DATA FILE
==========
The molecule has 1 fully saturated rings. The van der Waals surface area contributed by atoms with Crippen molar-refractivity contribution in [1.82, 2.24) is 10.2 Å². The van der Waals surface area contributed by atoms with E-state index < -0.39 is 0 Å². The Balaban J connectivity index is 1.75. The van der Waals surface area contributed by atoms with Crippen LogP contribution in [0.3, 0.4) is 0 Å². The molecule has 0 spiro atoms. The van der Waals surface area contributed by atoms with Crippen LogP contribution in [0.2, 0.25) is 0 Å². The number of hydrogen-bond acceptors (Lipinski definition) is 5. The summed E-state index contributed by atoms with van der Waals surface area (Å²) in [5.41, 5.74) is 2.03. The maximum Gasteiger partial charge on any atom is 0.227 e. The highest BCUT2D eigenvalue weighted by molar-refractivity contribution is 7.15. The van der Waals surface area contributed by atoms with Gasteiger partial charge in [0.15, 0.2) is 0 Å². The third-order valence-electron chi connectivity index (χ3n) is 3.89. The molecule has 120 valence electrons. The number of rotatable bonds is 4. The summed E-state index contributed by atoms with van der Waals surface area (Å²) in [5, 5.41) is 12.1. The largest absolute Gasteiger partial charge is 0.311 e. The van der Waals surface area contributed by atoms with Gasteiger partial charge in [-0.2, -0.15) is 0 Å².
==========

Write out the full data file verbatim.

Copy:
The molecule has 1 fully saturated rings. The van der Waals surface area contributed by atoms with Crippen molar-refractivity contribution in [1.82, 2.24) is 10.2 Å². The van der Waals surface area contributed by atoms with E-state index < -0.39 is 0 Å². The Balaban J connectivity index is 1.75. The van der Waals surface area contributed by atoms with Crippen LogP contribution in [0.3, 0.4) is 0 Å². The molecule has 0 spiro atoms. The van der Waals surface area contributed by atoms with Crippen LogP contribution in [0.2, 0.25) is 0 Å². The number of hydrogen-bond acceptors (Lipinski definition) is 5. The summed E-state index contributed by atoms with van der Waals surface area (Å²) in [5.41, 5.74) is 2.03. The maximum Gasteiger partial charge on any atom is 0.227 e. The highest BCUT2D eigenvalue weighted by molar-refractivity contribution is 7.15. The van der Waals surface area contributed by atoms with Gasteiger partial charge in [0.15, 0.2) is 0 Å². The third-order valence-electron chi connectivity index (χ3n) is 3.89. The molecule has 120 valence electrons. The number of rotatable bonds is 4. The summed E-state index contributed by atoms with van der Waals surface area (Å²) in [5, 5.41) is 12.1. The largest absolute Gasteiger partial charge is 0.311 e. The van der Waals surface area contributed by atoms with Gasteiger partial charge in [-0.2, -0.15) is 0 Å².